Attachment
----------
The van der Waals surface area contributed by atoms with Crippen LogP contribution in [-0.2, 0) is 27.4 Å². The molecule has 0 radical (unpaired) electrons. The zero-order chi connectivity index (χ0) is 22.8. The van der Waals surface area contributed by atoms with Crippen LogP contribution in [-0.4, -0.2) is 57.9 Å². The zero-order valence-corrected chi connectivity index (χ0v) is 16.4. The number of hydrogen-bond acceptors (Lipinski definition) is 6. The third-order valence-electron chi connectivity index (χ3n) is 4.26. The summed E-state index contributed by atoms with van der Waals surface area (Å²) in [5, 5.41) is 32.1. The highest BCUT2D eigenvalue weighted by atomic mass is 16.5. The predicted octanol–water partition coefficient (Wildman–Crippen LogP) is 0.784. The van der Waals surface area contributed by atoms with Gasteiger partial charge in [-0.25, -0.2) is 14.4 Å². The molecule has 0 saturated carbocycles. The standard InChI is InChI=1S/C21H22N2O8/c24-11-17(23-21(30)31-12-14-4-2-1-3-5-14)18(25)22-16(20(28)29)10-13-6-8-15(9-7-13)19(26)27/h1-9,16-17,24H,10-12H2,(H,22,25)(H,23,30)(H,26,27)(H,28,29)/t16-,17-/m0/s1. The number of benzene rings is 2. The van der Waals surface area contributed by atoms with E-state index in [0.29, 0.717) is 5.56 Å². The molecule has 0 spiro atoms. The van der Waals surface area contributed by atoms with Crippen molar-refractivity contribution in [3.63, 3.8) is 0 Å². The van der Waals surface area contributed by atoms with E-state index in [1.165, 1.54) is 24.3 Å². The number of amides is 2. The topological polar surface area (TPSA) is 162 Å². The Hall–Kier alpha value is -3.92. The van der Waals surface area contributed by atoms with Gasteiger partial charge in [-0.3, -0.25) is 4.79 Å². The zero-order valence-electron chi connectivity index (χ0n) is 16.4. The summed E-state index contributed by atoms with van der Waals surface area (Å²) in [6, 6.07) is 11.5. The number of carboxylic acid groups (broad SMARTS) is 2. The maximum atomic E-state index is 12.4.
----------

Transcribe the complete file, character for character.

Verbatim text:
The van der Waals surface area contributed by atoms with Crippen LogP contribution in [-0.2, 0) is 27.4 Å². The molecule has 0 radical (unpaired) electrons. The zero-order chi connectivity index (χ0) is 22.8. The van der Waals surface area contributed by atoms with Crippen LogP contribution in [-0.4, -0.2) is 57.9 Å². The zero-order valence-corrected chi connectivity index (χ0v) is 16.4. The number of hydrogen-bond acceptors (Lipinski definition) is 6. The third-order valence-electron chi connectivity index (χ3n) is 4.26. The summed E-state index contributed by atoms with van der Waals surface area (Å²) in [5, 5.41) is 32.1. The highest BCUT2D eigenvalue weighted by atomic mass is 16.5. The predicted octanol–water partition coefficient (Wildman–Crippen LogP) is 0.784. The van der Waals surface area contributed by atoms with Gasteiger partial charge in [-0.25, -0.2) is 14.4 Å². The molecule has 0 saturated carbocycles. The standard InChI is InChI=1S/C21H22N2O8/c24-11-17(23-21(30)31-12-14-4-2-1-3-5-14)18(25)22-16(20(28)29)10-13-6-8-15(9-7-13)19(26)27/h1-9,16-17,24H,10-12H2,(H,22,25)(H,23,30)(H,26,27)(H,28,29)/t16-,17-/m0/s1. The number of benzene rings is 2. The van der Waals surface area contributed by atoms with E-state index in [0.29, 0.717) is 5.56 Å². The molecule has 0 spiro atoms. The van der Waals surface area contributed by atoms with Crippen molar-refractivity contribution in [3.63, 3.8) is 0 Å². The van der Waals surface area contributed by atoms with E-state index in [1.165, 1.54) is 24.3 Å². The number of amides is 2. The topological polar surface area (TPSA) is 162 Å². The Hall–Kier alpha value is -3.92. The van der Waals surface area contributed by atoms with Gasteiger partial charge in [-0.3, -0.25) is 4.79 Å². The zero-order valence-electron chi connectivity index (χ0n) is 16.4. The summed E-state index contributed by atoms with van der Waals surface area (Å²) in [6, 6.07) is 11.5. The number of carboxylic acid groups (broad SMARTS) is 2. The maximum atomic E-state index is 12.4.